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You're reading: Duping the pussycats

The result was largely predictable since the promotion of Russian
language – at the cost of Ukrainian, as many critics opine – was a
cornerstone of Yanukovych’s 2004 and 2010 presidential campaigns as well
as of his Sovietophile Party of Regions. The propagandistic materials
leaked from the party headquarters before the bill was even approved
reveal a key role assigned to the language law by the party spin-doctors
in the pending parliamentary elections campaign. And the brutal,
extremely unscrupulous, and illegitimate way the bill was pushed through
the parliament proves that the stakes are too high for the Party of
Regions and, apparently, for the president.

Therefore, it was rather naïve to expect that the president would
destroy what his team had been building so ruthlessly, breaching various
laws and dismissing procedural subtleties. The calculation looks
simple: whatever the president and his party do, they will not garner
support from the democratic, Ukrainophile, and pro-European part of
society. So, the main task is to mobilize the traditional, Sovietophile
part of the electorate, which would probably never vote for the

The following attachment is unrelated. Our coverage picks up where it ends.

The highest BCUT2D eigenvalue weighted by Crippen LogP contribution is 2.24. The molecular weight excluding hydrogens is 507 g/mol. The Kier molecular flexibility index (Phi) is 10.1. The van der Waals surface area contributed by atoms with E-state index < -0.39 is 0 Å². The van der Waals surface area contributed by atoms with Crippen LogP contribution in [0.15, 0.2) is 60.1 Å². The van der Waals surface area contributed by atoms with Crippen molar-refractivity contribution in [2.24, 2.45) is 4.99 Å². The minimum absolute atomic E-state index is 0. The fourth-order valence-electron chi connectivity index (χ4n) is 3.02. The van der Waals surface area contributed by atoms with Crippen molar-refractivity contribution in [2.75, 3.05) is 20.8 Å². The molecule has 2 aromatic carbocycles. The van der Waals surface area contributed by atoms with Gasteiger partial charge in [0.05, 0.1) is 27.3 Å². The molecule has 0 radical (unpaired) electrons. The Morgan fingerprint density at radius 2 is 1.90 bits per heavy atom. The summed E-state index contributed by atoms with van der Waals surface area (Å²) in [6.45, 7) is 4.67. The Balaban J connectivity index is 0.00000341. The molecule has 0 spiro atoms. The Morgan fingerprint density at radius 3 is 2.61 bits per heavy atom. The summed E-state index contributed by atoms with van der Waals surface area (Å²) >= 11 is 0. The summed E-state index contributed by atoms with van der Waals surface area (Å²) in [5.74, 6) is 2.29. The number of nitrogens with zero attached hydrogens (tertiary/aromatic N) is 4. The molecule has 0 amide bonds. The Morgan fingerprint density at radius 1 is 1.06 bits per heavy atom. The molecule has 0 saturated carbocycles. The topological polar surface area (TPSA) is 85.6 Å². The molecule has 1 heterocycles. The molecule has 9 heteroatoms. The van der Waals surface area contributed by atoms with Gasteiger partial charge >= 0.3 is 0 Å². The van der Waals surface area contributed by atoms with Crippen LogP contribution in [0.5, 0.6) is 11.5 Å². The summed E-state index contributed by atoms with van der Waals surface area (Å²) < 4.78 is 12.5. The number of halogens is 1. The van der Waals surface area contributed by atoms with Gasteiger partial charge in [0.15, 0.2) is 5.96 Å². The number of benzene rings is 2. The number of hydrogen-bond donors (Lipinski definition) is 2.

“democrats” perceived as “nationalists” and “Western hacks,” but may
also reject the “Regionals” because of dissatisfaction with their
disastrous social and economic policies. Some protest votes would
probably benefit the Regionals’ satellites: the Communists on the
virtual left and Natalia Korolevska’s “Avanti Ukraine!” in the
quasi-liberal “center.” Still, the problem of mobilizing the Regionals’
core electorate remains topical since many of those people may simply
ignore the elections, facilitating thereby the chances of the
opposition.

The estimated size of the Sovietophile electorate in Ukraine is about
40%. This does not comprise a majority but the Party of Regions has
good reason to believe that the half of the parliament elected from the
territorial districts (not from the party lists) will bring them the
much-needed majority thanks to the so-called independents. Most of them
ultimately appear very dependent on the incentives or intimidation or
both from the authorities and usually end-up in the pro-government camp.

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